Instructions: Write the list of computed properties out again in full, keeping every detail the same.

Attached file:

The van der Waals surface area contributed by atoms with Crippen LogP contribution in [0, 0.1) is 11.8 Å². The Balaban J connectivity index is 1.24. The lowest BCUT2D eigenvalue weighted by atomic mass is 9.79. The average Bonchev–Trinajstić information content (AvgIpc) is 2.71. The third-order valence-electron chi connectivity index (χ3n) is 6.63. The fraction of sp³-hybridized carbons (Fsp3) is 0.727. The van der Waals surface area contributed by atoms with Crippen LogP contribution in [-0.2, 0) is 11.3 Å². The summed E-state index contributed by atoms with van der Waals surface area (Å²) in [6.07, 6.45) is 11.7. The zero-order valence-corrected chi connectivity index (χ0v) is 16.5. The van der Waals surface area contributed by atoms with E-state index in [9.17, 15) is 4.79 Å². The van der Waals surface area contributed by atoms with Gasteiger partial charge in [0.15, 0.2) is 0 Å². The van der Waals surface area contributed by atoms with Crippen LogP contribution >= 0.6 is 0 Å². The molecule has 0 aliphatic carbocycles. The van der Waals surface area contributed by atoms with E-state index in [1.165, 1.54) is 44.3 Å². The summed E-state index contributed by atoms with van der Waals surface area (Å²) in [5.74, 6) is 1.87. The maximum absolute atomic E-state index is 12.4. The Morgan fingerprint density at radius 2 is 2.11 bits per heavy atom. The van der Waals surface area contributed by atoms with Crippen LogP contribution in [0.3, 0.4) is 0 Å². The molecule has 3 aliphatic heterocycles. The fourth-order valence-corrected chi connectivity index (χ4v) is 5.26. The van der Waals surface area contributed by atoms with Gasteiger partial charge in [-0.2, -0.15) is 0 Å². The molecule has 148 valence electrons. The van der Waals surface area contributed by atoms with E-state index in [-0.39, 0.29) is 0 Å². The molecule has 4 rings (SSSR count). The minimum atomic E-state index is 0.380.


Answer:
The van der Waals surface area contributed by atoms with Crippen LogP contribution in [0, 0.1) is 11.8 Å². The Balaban J connectivity index is 1.24. The lowest BCUT2D eigenvalue weighted by atomic mass is 9.79. The average Bonchev–Trinajstić information content (AvgIpc) is 2.71. The third-order valence-electron chi connectivity index (χ3n) is 6.63. The fraction of sp³-hybridized carbons (Fsp3) is 0.727. The van der Waals surface area contributed by atoms with Crippen LogP contribution in [-0.2, 0) is 11.3 Å². The summed E-state index contributed by atoms with van der Waals surface area (Å²) in [6.07, 6.45) is 11.7. The zero-order valence-corrected chi connectivity index (χ0v) is 16.5. The van der Waals surface area contributed by atoms with E-state index in [9.17, 15) is 4.79 Å². The van der Waals surface area contributed by atoms with Gasteiger partial charge in [0.15, 0.2) is 0 Å². The van der Waals surface area contributed by atoms with Crippen LogP contribution >= 0.6 is 0 Å². The molecule has 0 aliphatic carbocycles. The van der Waals surface area contributed by atoms with E-state index in [1.165, 1.54) is 44.3 Å². The summed E-state index contributed by atoms with van der Waals surface area (Å²) in [5.74, 6) is 1.87. The maximum absolute atomic E-state index is 12.4. The Morgan fingerprint density at radius 2 is 2.11 bits per heavy atom. The van der Waals surface area contributed by atoms with Crippen LogP contribution in [0.3, 0.4) is 0 Å². The molecule has 3 aliphatic heterocycles. The fourth-order valence-corrected chi connectivity index (χ4v) is 5.26. The van der Waals surface area contributed by atoms with Gasteiger partial charge in [-0.2, -0.15) is 0 Å². The molecule has 148 valence electrons. The van der Waals surface area contributed by atoms with E-state index in [-0.39, 0.29) is 0 Å². The molecule has 4 rings (SSSR count). The minimum atomic E-state index is 0.380.